Sadly, we didn’t get to witness the cast in costumes or putting on their famous blue makeup backstage. However, we did view some of the Na’vi costumes and intricate headgear awaiting their wearers in the quick-change area. This is where the performers switch out costumes in between scenes at speeds Superman would be proud of.
The performers’ base skin fabrics – all 25 variations of them – are overlaid with costumes of all kinds. It’s eye-boggling, to say the least! We also learnt that there isn’t just one shade of blue. After all, we humans don’t all share the same skin tone, so why should the Na’vi? Countless hours are spent ‘remodelling’ the performers’ faces to give them the wider nose and larger eyes of the Na’vi. To add to the diversity, the puppeteers wear an all-black version of the Na’vi costume.
And making the characters believable doesn’t stop in the dressing room. Everything from simple gestures to complex acrobatic stunts are specifically choreographed to create the Na’vi movement. Performers even have to unlearn movements they’ve perfected through years of acrobatic training and simply being human, to accurately portray what it is to be Na’vi.
Animating the Creatures
Then there were larger-than-life ‘puppets’ – the creatures of Pandora – that were inspired by their movie counterparts. While some were done to James Cameron’s specs, others are brand new species. The frisky Direhorse, for example, is a muscular six-legged creature directly inspired by the movie. Each is animated by two puppeteers within, who can only ‘see’ where they’re going via cameras embedded in the costume. They even stand on platform shoes to make the creature appear more impressive.
Then there are a colony of Mountain Banshees that are represented by large, multi-coloured kites. The most impressive has to be the giant 64.5-square-foot traction kite which sends a gust of wind over the audience as it glides by. Inspired to go kite-flying this June hols? You can get one as a souvenir during the 20-minute intermission or after the show.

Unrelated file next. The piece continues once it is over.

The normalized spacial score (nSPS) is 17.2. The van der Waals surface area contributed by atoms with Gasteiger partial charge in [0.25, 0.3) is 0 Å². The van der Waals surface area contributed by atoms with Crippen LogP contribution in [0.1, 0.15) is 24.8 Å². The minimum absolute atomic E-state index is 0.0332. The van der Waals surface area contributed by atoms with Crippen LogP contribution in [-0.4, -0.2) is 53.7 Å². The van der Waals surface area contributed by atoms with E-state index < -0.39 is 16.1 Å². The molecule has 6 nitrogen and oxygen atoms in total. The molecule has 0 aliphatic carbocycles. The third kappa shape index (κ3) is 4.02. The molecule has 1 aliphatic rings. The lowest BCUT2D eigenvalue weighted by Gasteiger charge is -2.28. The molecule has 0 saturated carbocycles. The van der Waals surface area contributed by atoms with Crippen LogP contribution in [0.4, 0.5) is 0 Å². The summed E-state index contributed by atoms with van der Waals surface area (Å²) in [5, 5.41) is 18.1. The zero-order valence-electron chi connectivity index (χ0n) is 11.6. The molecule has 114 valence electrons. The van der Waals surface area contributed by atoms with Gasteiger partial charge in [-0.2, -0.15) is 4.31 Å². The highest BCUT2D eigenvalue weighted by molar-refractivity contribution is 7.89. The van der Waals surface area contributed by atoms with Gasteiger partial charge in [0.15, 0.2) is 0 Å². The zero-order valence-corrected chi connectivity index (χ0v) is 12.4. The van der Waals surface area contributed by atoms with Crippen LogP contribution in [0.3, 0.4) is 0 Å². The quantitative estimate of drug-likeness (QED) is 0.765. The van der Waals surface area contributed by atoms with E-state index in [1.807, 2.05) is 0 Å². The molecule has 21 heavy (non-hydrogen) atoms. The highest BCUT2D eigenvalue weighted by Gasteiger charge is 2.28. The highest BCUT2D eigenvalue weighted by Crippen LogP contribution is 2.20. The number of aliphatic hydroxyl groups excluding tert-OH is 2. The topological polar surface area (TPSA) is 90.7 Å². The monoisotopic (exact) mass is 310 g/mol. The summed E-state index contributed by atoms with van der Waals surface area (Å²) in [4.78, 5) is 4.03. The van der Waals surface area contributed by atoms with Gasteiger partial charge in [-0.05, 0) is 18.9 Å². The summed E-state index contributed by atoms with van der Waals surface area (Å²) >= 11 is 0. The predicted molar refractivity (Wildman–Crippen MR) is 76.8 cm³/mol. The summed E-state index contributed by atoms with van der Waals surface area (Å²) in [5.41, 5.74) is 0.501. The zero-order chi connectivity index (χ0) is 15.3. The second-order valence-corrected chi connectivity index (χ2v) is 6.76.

Of course, the most breathtaking creature has to be the eponymous Toruk – it boasts a 40-foot wingspan! It is represented by a gigantic marionette resembling a prehistoric bird, except that the ‘strings’ manipulating it are beneath. It takes six puppeteers to breathe life into the fierce and majestic Toruk.
The Prophecy Fulfilled
The fictional prophecy is fulﬁlled when a ‘pure soul’ emerges from the clans to ride Toruk for the ﬁrst time. Together, they save the Na’vi from devastation – but we won’t tell you how. For us, the audience, our expectations for the production were equally fulfilled, even exceeded. So, go watch the show and experience it for yourselves!
Indeed, TORUK – The First Flight is a spectacular stage production and fitting tribute to the movie that inspired it. If you loved AVATAR, then you have to catch TORUK. Best of all, it’s a family-friendly production – just ask 14-month-old audience member Christopher, who remained riveted from start to finish!
TORUK – The First Flight
When 24 May to 3 June 2018
Where Singapore Indoor Stadium, 2 Stadium Walk
Admission $98, $128, $158, $188 (not inclusive of booking fee)